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A Nod To The Artists Behind The Painting

A Nod To The Artists Behind The Painting

A little golf course down in Augusta, GA wouldn’t be etched into every golfer’s mind without the work of a faceless army.

This one’s for the artists behind the painting. The everyday people who wake up at 3:00am and get to work by 4:00am. Forget dawn — first light is a few hours too late. By then the bunkers are raked, the mowers are powering down, and the dew is almost gone.

This one’s for the 1% who make eighteen special holes in Augusta, GA possible for everyone else to enjoy. Whose tireless effort knows no limit, and whose hands aren’t afraid to grab a tiny pair of scissors to make sure the second cut is cut juuuuuust right.

The heroes who make the perfect week in golf possible.

The agronomists and groundskeepers here don’t make mistakes — Bob Ross would be hard-pressed to find even a happy accident. The paints are a little different than most, their hues more vibrant. Bermuda and some overseeded rye make broad green brushstrokes among the pines. Spruce Pine quartz makes for blindingly white bunkers dotted all over. Some Penn-A1 Bentgrass gives the pros an almost neon green to aim at, and of course the azaleas look fine in their red, white, and pink.

But what sets this place apart isn’t just the paint — it’s the artists. It’s the crew of many who make way for the few. It’s their attention to detail. It’s their reverence and nurture of nature’s beauty.

Every morning they orchestrate a beautiful dance and set the stage for a living piece of artwork. The agronomists, the groundskeepers, the leaf blowers, and the mowers.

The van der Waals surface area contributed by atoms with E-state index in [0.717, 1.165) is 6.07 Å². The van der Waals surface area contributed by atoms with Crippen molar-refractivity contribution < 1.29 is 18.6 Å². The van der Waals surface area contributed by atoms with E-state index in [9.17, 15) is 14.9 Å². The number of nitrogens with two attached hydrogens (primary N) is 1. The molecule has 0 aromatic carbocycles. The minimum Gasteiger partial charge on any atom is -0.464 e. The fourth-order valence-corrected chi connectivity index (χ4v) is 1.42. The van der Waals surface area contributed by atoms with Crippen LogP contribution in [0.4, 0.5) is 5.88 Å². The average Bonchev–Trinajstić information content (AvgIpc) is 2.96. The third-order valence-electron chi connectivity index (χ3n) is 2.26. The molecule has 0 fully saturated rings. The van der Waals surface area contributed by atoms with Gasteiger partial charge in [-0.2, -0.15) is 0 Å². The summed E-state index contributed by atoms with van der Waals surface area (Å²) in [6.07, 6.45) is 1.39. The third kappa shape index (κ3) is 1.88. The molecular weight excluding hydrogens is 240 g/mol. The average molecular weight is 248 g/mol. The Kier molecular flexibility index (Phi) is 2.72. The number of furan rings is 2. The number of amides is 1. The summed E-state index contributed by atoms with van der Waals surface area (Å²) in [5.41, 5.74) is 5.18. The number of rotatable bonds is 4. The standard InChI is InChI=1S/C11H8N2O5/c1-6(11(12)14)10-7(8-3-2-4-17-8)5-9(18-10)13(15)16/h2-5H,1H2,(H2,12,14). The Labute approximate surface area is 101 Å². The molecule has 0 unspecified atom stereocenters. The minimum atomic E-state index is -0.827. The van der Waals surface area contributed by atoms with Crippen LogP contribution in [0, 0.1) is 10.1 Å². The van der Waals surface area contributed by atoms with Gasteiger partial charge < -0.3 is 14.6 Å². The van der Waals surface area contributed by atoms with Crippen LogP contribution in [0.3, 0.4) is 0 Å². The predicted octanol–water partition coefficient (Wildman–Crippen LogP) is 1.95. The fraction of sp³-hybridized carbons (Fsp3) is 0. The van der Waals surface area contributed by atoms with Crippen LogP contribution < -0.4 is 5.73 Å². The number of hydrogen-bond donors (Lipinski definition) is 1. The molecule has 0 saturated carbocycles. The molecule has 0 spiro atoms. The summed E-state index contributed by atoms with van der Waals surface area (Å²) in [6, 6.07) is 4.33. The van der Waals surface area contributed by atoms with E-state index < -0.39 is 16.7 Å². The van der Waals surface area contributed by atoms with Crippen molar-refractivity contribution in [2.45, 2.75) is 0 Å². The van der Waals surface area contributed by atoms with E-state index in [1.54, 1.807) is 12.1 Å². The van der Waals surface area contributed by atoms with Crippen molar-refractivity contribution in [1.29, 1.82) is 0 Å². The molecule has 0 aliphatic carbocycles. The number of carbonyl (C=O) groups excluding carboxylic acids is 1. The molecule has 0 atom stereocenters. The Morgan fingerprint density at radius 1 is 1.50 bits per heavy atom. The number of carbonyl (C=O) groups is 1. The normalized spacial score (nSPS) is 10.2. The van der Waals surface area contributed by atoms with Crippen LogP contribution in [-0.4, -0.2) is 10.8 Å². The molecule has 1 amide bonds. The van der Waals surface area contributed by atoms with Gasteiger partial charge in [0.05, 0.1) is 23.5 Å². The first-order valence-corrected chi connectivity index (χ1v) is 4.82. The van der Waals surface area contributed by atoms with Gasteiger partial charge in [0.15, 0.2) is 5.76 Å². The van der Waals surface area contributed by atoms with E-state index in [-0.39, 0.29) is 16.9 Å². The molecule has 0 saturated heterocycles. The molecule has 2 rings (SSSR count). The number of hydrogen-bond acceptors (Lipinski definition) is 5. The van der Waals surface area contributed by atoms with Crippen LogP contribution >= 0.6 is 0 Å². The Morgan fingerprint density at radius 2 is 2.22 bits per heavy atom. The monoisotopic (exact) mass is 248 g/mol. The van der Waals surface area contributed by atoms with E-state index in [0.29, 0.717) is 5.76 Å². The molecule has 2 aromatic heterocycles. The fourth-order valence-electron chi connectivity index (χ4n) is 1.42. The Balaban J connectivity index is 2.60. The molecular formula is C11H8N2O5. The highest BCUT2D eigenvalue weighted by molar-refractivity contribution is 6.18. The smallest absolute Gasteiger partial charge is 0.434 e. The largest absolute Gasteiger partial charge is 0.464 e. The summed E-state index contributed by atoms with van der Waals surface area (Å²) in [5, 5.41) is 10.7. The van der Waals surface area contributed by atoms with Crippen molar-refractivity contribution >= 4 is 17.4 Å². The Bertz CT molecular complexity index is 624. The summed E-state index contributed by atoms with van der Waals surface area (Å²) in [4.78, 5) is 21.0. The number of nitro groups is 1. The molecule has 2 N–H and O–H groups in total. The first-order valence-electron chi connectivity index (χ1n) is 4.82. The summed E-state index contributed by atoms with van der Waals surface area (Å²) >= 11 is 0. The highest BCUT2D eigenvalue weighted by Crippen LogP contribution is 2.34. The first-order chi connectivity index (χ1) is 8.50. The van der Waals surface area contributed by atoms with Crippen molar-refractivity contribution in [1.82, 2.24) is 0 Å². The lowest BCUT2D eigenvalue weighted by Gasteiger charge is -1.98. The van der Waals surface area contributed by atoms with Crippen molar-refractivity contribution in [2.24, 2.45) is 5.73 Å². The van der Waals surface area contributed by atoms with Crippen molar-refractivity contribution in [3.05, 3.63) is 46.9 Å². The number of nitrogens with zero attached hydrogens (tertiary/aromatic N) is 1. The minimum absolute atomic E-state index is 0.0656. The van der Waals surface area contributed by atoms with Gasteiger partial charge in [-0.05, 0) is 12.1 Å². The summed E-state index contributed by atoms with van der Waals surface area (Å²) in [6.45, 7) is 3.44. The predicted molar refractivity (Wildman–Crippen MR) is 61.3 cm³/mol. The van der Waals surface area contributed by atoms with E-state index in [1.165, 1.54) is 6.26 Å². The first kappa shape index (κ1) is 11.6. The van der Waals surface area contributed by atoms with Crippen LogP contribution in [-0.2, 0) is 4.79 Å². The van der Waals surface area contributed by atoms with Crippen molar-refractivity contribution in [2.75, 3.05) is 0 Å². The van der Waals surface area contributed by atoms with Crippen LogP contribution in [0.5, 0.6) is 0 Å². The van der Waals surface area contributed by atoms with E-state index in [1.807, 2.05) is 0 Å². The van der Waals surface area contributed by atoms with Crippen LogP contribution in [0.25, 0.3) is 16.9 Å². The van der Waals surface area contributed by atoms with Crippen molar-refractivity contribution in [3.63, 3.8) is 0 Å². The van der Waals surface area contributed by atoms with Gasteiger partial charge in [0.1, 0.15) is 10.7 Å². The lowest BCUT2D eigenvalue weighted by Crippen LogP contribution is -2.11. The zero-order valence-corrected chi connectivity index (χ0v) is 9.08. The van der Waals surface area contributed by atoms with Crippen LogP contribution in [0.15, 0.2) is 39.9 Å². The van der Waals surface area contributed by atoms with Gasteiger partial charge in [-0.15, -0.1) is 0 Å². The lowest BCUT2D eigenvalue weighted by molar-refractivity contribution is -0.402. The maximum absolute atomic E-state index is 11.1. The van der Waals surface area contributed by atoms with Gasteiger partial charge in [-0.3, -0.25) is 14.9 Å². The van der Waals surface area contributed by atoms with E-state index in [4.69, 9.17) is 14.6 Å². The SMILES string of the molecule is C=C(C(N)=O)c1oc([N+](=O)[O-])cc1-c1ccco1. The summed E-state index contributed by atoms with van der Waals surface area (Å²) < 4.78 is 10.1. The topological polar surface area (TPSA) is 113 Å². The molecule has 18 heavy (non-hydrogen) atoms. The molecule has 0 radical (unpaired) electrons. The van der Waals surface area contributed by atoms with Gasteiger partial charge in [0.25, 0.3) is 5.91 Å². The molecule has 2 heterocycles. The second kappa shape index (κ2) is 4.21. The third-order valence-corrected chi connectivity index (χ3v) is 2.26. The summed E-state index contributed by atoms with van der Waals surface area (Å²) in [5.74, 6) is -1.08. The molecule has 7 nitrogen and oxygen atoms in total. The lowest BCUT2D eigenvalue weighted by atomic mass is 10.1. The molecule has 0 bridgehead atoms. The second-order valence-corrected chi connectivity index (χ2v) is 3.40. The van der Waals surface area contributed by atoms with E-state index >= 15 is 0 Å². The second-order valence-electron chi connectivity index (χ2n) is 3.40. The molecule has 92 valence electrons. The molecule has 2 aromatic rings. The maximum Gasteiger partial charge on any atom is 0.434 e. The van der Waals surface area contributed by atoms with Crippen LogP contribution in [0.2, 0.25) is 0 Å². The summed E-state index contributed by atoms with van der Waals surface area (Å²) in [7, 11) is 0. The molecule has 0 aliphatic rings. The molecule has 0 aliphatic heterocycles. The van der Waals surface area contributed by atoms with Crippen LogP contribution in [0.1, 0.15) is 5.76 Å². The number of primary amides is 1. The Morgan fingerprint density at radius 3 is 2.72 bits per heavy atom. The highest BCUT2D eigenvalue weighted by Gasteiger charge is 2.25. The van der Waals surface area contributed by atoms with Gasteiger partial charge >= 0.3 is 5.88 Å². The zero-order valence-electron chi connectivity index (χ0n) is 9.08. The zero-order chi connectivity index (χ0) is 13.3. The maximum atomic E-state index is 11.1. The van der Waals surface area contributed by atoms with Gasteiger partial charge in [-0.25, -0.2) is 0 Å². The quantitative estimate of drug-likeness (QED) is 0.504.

You can almost hear the birds chirping in applause.

We’ve seen their work on TV for decades, with patrons galore all looking on to see the best in the world take on the course. But beneath it all, under a coating of fantasy is another set of the best in the world: the grounds crew. Without them, not a moment of this would be possible.

When we think of Tea Olive, Pink Dogwood, Golden Bell, Firethorn, or Redbud — of course we remember tight approach shots and double-breakers, and we’ll think of a perfectly placed chip that lingered for a moment before the roar of the century.

But this collection is our reminder to revere the best in the world before the ceremonial first tee shot. Those that devote their nights and days to making this tournament possible, and who set the standard for those making golf possible in your own backyard.

So here’s to the best in the world, whose workday starts and ends a little early. And here’s hoping they can join us for some much needed rest next Sunday afternoon to kick back and enjoy others at work on the course.

Next time you tee it up? Play in the dirt. Smell the azaleas. Take in the painting in all its splendor. And remember to thank your groundskeeper.

Grab a piece of the RGC Field Observer collection and start taking notes.


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